Eventually, life continues. Well, it keeps on continuing no matter what, but, eventually, you creep back into it. What choice do you have? Later, after I'd recovered some semblance of humanity, my friend told me how freaked out he'd been by the whole situation. I'm gonna compare it to when you're walking up stairs in the dark and you think there's one more step but there's not. That feeling you have right then when you expect your foot to touch the next step but there's nothing there... that's how he felt, except it just kept going, that feeling.  Like he'd stepped into some kind of void and kept falling and couldn't get his footing back until we did. His only way of dealing with it was to kind of avoid me at school, because he couldn't cope with my grief.

And I get it. When my mother-in-law died a couple of years ago, I had to go through that with my wife. There had been a long fight with pancreatic cancer, and, even though we knew that my mother-in-law had very slim chances of making it past  six months, when she did make it past six months and then a year and, then, 18 months, it became harder and harder to accept that she would succumb. So, even though we knew it would come, we didn't believe in it. And the only reason I was able to cope with my wife's grief over the death of her mother was that I'd been through it before. I understood. My friend had never been through anything like that, so he didn't understand. He had no idea of the depth of the wound.

I think death is not just a thing that happens to people when they die; it's also an emotion. Like... like the opposite of love. There's really no other way to look at it, because only those two things affect us so deeply. Strike us to our cores and shatter us on the inside. Even though people can see what's going on, there's no way they can reach in and help put us right. The best they can do is be there. Be available. Of course, it helps to have been through it to be able to understand that. Because, really, the trite words don't help. The "he's in a better place" or the "he's at peace" or "he'll always be with you" are empty sounds that only help the person saying them.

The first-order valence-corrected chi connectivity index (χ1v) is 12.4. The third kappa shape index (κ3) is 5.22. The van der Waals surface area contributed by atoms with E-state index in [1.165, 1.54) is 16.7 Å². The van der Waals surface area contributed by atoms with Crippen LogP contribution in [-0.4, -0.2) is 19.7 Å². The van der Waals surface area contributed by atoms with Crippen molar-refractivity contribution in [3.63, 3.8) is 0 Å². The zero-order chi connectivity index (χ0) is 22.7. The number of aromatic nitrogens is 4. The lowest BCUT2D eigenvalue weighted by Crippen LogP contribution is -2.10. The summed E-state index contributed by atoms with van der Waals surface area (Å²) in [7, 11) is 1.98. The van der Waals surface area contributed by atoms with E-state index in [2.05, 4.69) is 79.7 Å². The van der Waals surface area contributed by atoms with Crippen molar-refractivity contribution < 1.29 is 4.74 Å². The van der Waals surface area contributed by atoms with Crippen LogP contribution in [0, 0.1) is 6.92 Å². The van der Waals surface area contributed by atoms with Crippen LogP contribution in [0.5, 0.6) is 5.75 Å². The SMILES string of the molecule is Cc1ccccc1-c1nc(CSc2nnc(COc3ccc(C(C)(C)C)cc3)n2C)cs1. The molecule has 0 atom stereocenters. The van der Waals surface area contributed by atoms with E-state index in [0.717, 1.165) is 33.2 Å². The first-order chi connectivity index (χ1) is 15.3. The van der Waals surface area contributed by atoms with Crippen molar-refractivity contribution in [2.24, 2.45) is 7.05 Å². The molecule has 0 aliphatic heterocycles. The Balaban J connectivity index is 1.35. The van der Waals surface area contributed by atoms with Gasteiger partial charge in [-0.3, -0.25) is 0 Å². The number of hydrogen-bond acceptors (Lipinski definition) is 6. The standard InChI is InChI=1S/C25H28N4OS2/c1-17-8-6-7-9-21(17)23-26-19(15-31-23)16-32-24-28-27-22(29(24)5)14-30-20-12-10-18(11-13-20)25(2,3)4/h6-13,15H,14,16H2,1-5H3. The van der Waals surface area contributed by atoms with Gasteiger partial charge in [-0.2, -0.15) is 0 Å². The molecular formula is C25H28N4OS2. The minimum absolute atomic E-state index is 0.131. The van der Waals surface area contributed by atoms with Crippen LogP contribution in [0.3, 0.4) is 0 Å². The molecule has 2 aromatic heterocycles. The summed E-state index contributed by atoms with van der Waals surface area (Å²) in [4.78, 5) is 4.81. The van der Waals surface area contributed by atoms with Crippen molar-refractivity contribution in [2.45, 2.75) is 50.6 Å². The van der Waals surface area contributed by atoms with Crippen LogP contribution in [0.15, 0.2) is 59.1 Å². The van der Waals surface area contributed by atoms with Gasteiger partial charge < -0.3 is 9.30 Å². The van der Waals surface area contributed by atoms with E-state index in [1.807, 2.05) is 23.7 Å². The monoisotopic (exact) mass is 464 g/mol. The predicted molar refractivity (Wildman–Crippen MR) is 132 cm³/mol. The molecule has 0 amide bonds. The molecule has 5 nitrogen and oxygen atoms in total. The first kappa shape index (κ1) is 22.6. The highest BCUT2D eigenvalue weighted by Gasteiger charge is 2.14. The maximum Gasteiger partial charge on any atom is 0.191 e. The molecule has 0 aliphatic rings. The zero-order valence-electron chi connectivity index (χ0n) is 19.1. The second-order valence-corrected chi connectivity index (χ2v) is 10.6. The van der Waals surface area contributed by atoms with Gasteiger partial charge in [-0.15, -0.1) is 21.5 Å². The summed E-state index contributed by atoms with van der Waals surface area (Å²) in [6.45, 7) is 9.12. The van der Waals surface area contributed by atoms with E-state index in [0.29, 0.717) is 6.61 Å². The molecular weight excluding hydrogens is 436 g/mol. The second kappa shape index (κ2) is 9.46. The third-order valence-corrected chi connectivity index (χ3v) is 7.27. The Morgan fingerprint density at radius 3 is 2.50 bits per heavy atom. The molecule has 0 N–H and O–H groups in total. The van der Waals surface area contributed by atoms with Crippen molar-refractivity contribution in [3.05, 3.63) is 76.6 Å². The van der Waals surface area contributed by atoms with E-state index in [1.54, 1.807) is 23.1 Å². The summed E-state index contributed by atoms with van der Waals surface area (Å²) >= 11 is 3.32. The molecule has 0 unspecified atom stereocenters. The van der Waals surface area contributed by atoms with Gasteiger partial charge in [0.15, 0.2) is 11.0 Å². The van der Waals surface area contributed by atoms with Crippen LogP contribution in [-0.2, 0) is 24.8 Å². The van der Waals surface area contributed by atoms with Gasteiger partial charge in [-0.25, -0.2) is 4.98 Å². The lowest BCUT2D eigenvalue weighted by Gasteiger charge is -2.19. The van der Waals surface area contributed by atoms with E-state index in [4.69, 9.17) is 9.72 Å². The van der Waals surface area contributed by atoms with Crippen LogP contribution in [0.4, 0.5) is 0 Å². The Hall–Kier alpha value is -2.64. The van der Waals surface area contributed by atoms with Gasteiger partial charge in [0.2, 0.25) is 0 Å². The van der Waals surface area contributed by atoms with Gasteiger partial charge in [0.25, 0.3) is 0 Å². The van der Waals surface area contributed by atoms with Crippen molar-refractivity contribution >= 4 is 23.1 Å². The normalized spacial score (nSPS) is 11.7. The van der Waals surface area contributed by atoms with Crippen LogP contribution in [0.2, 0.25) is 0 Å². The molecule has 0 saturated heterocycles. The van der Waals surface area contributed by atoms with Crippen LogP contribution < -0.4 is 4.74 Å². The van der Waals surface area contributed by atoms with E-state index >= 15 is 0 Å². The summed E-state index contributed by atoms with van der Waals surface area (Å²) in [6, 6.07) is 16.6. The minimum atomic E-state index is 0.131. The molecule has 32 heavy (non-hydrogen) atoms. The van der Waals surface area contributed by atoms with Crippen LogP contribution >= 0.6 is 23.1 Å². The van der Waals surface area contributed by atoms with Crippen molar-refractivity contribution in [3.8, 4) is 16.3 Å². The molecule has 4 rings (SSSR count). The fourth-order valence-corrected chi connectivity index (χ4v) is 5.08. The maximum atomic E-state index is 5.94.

Grief, real grief, is a tough thing. It stabs into you, becomes a part of you, rolls around in your insides. You can't just take it out or turn it off. Those of you out there that have gone through this kind of thing will know what I'm talking about; you others... well, you think you do; you think you know, but, the truth it, you don't. You can't. And no one can tell you what it's like. It would be like me trying to explain what peanut butter peppermint bars taste like, but, really, the only way to know is to taste it for yourself.


  1. You're right. No one can understand it fully unless they've been there. That's true of a lot of things, though. You can suffer a deep loss, but not know what it's like to lose a parent. Or those who've never had a miscarriage can't understand what that feels like. I've known deep loss, but I don't know what it's like to lose a spouse, for instance. There are so many different depths to everything.

  2. Only when death touches you that deeply do you understand. And I think part of that comes not just from how close you are to a person, but a realization of your own mortality.

  3. What you said is absolutely true, and I can relate with being affected differently by the deaths of different relatives. My grandfather on my dad's side was... let's not mince words. A piece of shit. Gambled away my grandma's wedding ring. Was never there. Left my dad when he was 4. So when he died, I thought so what? In fact, a part of me was relieved that he was gone so he could no longer call up my grandmother and beg her for money.